Nostalgia appears to control the airwaves as many of the soca songs released for the 2020 season seem to have a hint of years past.
Swappi’s remake of Baron’s 1983 hit Feelin It and Ravi B’s collaboration with Superblue on Omalay, itself a remake of Blueboy’s 1982 hit, are the flag bearers for the flood of revisited records this season.
The appetite for nostalgia has only been fed further by appearances by Lord Nelson with Patrice Roberts and Calypso Rose with Destra and Nailah Blackman) while Iwer George has simply recycled his 90s hit Yes Iwer, as he did with Road March Bacchanal last year. Countless other songs feature instruments more closely associated with past eras.
In Precision Production’s synopsis for the Skinner Park Riddim, they acknowledged that following the announcement of the renovation of the facility, memories of events held at the venue inspired the work. The instrumental samples the 1978 track from Ed Watson and The Brass Circle’s, Controversy, another homage in itself to the past.
But soca artistes say while remakes may be more prevalent now, it isn’t a new trend.
“I guess for 2019, approaching 2020 it’s a little more. The artist has taken a little more notice where that is concerned to bridge the gap between the old and the new because of the classics, the classical instruments, the classic feel,” said Marvin Davis, better known as Swappi.
“Bunji did, Machel did it, Ghetto Flex, he did it you know, so it has been done. But doing it is one thing but you know you always have to remember to do the right thing, to do it the correct way,” he said.
“If you touching a classic, if you looking to dabble into a classic piece of art, two things must happen. It must be bigger and it must complement or enhance that classical piece because a classical piece is very fragile to the public for someone to come and interfere with. People pay very close attention to classical pieces, so if it is done it has to be done properly.”
According to the reigning Groovy Soca Monarch, the Feelin’ It remake was a childhood dream fulfilled.
“With respect to the Baron, that was in the making ever since I was small. I was a tune that I always love, a tune that I always liked and I just keep telling myself I would like to touch on this and do a remake and you know the opportunity finally presented itself last year when I saw Uncle Baron at Estate 101,” he said.
Swappi said the remake was not immediately discussed then but hat meeting sparked the relationship that allowed it to be done.
Bunji Garlin is no stranger to remaking classics, having re-introduced Lorraine to modern audiences alongside Explainer in 2005, while his hits Fiery, Hold Ah Burn and Savage among others have all been reinterpretations of soca classics.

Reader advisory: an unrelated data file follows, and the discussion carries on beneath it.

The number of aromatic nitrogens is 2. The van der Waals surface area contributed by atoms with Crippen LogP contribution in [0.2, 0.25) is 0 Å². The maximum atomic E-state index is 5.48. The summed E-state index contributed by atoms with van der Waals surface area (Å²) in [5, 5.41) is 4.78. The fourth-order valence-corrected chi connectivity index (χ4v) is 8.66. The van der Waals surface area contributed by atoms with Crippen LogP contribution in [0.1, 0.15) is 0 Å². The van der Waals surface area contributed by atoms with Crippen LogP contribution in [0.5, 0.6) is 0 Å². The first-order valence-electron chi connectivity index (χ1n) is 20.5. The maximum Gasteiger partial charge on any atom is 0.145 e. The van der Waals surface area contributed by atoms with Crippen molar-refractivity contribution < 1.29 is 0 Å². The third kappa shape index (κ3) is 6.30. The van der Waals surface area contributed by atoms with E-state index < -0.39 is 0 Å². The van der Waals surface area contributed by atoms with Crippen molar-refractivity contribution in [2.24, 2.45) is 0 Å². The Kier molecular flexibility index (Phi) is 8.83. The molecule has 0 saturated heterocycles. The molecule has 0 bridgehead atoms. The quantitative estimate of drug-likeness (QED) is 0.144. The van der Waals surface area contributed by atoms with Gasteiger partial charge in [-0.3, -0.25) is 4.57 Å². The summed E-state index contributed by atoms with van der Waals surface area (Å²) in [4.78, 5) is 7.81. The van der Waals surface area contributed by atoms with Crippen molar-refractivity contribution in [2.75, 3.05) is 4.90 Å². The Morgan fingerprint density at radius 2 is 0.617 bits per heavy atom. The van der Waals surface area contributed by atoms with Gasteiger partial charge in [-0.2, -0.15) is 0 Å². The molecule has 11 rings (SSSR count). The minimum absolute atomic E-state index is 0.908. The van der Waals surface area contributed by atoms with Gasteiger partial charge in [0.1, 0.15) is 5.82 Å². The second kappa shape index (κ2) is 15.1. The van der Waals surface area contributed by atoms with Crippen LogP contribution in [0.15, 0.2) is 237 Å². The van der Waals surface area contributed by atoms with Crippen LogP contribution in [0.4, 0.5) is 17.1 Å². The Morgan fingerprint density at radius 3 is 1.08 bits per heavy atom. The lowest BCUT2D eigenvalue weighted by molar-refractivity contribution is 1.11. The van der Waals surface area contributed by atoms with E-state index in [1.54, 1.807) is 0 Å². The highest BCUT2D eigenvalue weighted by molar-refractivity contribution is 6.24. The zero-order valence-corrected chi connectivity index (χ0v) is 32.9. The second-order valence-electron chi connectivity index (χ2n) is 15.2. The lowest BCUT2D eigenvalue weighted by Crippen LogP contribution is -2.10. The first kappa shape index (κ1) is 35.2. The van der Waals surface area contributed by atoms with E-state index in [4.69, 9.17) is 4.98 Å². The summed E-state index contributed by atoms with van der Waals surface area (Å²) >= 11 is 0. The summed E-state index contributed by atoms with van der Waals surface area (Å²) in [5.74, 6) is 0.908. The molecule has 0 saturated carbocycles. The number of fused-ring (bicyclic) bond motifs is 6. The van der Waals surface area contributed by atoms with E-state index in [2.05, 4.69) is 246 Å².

He welcomes the increase in the number of remakes, as he believes it has helped bridge a gap that developed between age groups.
He recalled that despite interest from younger artistes during his earlier years, they had often found difficulty getting the approval from the established acts of yesteryear.
n Continues on Page B2
“It was kind of a new scenario for everybody, for the people who own the original music and the people who want to tap into the music, so the people who own the original music too would have kind of been sceptical too because they would not have always understand. Well why you want to use my music, I build my thing, I fight hard.
“But it not really that you were trying to take advantage of or looking for a free ride but sometimes those things so special it just go together with it and if it presented properly both sides of the table stand to benefit from it. That’s my take on it,” said Garlin, who credited MX Prime’s (Maximus Dan) Soca Train in 2004 for breaking the barrier.
“That is where people really paid attention that if you remix these classics in a sensible way, or the perfect way, it will have a real impact for both the old version of the song and new version of the song,” he said.
Leston Paul, the producer of Feeling It , welcomed the mixing of old with new, as he saw the benefits for both sides.
“What it does really too it gives those songs a fresh new approach and generates a type of awareness of the music back in those times. and particularly to the young listeners and artists also that wasn’t around when those songs came out so it sounds like something new and something fresh,” said Paul, who drew reference to hip hop music, noting that as that genre grew in popularity, younger artistes sampled older hip hop tracks as well.
“And the positive things about that the writers of those songs and the producers they have an opportunity again to make money off of the royalties,” he said., “I think it’s a positive thing. Some people may find that when a song is that good, nobody should really touch it to do any remakes but I guess with the technology and everybody still searching for things musically it’s like going back to come forward. Nothing is really wrong with that.”